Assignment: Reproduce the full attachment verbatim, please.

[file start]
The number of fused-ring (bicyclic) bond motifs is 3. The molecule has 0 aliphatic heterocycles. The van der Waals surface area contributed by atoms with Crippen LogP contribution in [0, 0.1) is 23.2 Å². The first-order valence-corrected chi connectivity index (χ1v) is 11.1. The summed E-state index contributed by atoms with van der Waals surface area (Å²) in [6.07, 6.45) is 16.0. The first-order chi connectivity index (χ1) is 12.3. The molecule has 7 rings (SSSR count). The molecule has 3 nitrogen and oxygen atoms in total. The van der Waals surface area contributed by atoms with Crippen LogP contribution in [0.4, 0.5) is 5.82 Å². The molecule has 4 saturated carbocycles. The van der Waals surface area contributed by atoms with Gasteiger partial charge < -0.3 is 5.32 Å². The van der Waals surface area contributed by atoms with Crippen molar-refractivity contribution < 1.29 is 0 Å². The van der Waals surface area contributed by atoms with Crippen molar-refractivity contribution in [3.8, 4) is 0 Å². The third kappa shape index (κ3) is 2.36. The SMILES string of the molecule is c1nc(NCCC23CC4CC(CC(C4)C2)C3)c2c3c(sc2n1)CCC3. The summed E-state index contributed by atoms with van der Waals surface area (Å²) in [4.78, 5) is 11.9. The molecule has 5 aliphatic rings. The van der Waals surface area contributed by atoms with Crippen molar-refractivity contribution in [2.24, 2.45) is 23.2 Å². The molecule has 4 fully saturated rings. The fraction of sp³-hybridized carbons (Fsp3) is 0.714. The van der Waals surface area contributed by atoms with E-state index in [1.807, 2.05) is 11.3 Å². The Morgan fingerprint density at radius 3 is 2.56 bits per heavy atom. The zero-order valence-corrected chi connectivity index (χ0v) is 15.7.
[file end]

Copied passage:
The number of fused-ring (bicyclic) bond motifs is 3. The molecule has 0 aliphatic heterocycles. The van der Waals surface area contributed by atoms with Crippen LogP contribution in [0, 0.1) is 23.2 Å². The first-order valence-corrected chi connectivity index (χ1v) is 11.1. The summed E-state index contributed by atoms with van der Waals surface area (Å²) in [6.07, 6.45) is 16.0. The first-order chi connectivity index (χ1) is 12.3. The molecule has 7 rings (SSSR count). The molecule has 3 nitrogen and oxygen atoms in total. The van der Waals surface area contributed by atoms with Crippen LogP contribution in [0.4, 0.5) is 5.82 Å². The molecule has 4 saturated carbocycles. The van der Waals surface area contributed by atoms with Gasteiger partial charge < -0.3 is 5.32 Å². The van der Waals surface area contributed by atoms with Crippen molar-refractivity contribution < 1.29 is 0 Å². The van der Waals surface area contributed by atoms with Crippen molar-refractivity contribution in [3.8, 4) is 0 Å². The third kappa shape index (κ3) is 2.36. The SMILES string of the molecule is c1nc(NCCC23CC4CC(CC(C4)C2)C3)c2c3c(sc2n1)CCC3. The summed E-state index contributed by atoms with van der Waals surface area (Å²) in [4.78, 5) is 11.9. The molecule has 5 aliphatic rings. The van der Waals surface area contributed by atoms with Crippen molar-refractivity contribution in [2.24, 2.45) is 23.2 Å². The molecule has 4 fully saturated rings. The fraction of sp³-hybridized carbons (Fsp3) is 0.714. The van der Waals surface area contributed by atoms with E-state index in [1.807, 2.05) is 11.3 Å². The Morgan fingerprint density at radius 3 is 2.56 bits per heavy atom. The zero-order valence-corrected chi connectivity index (χ0v) is 15.7.